Creativity Magazine

United in Death – A Short Story ( A Story I Need to Tell )

Posted on the 15 February 2013 by Heartbaredtoyou121 @naughtytushki

It all started around ten years ago. I was just a thirteen year old kid. I wanted to be a Computer engineer then. Like all kids my age didn’t understand the fact that terminology was incorrect. It had to called a Software Engineer or a Hardware Engineer. Well I didn’t know much about them either. The meanest computing machine came as a fascination. It still is.

The day I am writing about happened to be just another week day apart from the fact that it wasn’t. I was getting ready for school. And so were my two siblings. My mother made us all self reliant. We never needed any help getting ready since I guess I got through third standard. So it was usual business. My mother was in the kitchen making breakfast for us three- me, my brother and my sister. The usual north Indian breakfast. Those delicious aaloo parathas that my mom makes still stimulates the hunger pangs in my stomach and the aroma of the vegetable oil being applied on the paratha and the swelling of the paratha beneath the cooking pin as a result of pressure generated by conversion of oil to gas tears away the side of the paratha peel and the warm air that eeks out of it and the along with it the sweet aroma which fills the kitchen. I love that moment of utter desperation where my mind submits to the taste buds in my mouth and usually tend to overeat.

Mom was through with the breakfast and packed our lunches and pushed them on the dining table, a rough piece of furniture thanks to my dad who got it made from my uncle. I don’t remember the quality of wood but the table was in itself a poor sight. We still have it. Right there in the dumpster as the backyard. My dad won’t let go of it.

My mother arranged breakfast on the table for us and we started eating in standing position. There was no time to kill. It had been already 6:50 am in the morning. The doorbell ranged. My mom rushed to the door and opened it. My dad’s friend, Nimesh uncle walked in. Alongwith my three cousins. Uncle is dad’s sort of best friend. They have been together since time unknown and had been just a toddler or so they told me.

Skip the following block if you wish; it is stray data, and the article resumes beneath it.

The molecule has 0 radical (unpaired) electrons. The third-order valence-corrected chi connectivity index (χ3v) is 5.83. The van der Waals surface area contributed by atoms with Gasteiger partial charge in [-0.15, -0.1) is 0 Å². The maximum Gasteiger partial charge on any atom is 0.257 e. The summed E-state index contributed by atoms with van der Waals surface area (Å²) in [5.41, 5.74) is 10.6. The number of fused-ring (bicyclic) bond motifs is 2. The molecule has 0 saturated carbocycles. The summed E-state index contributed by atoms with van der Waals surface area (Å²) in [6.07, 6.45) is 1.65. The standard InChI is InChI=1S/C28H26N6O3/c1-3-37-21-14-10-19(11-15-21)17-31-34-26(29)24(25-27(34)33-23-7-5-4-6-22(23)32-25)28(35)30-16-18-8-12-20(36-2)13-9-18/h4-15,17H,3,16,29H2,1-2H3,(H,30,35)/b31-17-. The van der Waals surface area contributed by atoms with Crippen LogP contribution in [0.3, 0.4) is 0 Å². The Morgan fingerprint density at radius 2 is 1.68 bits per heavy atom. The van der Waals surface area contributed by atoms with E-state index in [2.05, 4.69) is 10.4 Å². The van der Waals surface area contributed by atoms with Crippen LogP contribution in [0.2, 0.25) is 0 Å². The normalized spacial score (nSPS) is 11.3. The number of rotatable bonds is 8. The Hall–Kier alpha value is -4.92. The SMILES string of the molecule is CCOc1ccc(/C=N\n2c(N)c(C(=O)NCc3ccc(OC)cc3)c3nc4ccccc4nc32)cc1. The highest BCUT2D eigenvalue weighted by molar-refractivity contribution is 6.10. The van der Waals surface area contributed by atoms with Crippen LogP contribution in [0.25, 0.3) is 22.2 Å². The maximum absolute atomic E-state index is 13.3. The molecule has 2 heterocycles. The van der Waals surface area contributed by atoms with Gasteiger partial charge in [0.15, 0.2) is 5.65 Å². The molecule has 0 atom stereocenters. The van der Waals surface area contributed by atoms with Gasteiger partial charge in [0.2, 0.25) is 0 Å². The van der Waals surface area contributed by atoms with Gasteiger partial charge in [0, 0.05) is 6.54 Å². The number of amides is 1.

I was familiar was Ishika di, uncle’s eldest kid. She studied in 9th standard in the same school with us, the St. Augustus Convent School and so did her two siblings, Abhimanyu who was two years younger than my brother and Vivaan who was two years younger than my sister. My brother is a year younger than me and my crazy sister around three. We six are all like a one big extended family. Out relationship is beyond blood. Perhaps better than that. Mom asked uncle why weren’t the kids ready for school when it was already late. He said there was an issue at home. The second son of his landlord had died. He called him a charming young man who had falled into stale company and picked up betting as a habbit. Sometimes he won and sometimes he lost. But both weren’t extreme to hurt his cause and he continued on the wrong course.
Uncle told my mom that the lad had put a bet on India Pakistan match. Oh yes I forgot to mention. It was 2003. And India is a cricket crazy nation. We love this game even beyond our national game hockey since we started performing as minnows in hockey and won the world cup in 1983, twenty years ago. And Indians aren’t averse to the idea of gambling in games and sports. Illiteracy is omnipresent and people resort to nefarious means to earn bread all too easily. Betting is a fullfledged business now. It is told to be a four billion dollar industry with the kingpin residing somewhere in Singapore. During the world cup that is a once in a four year tournament, such bets are on a alltime high.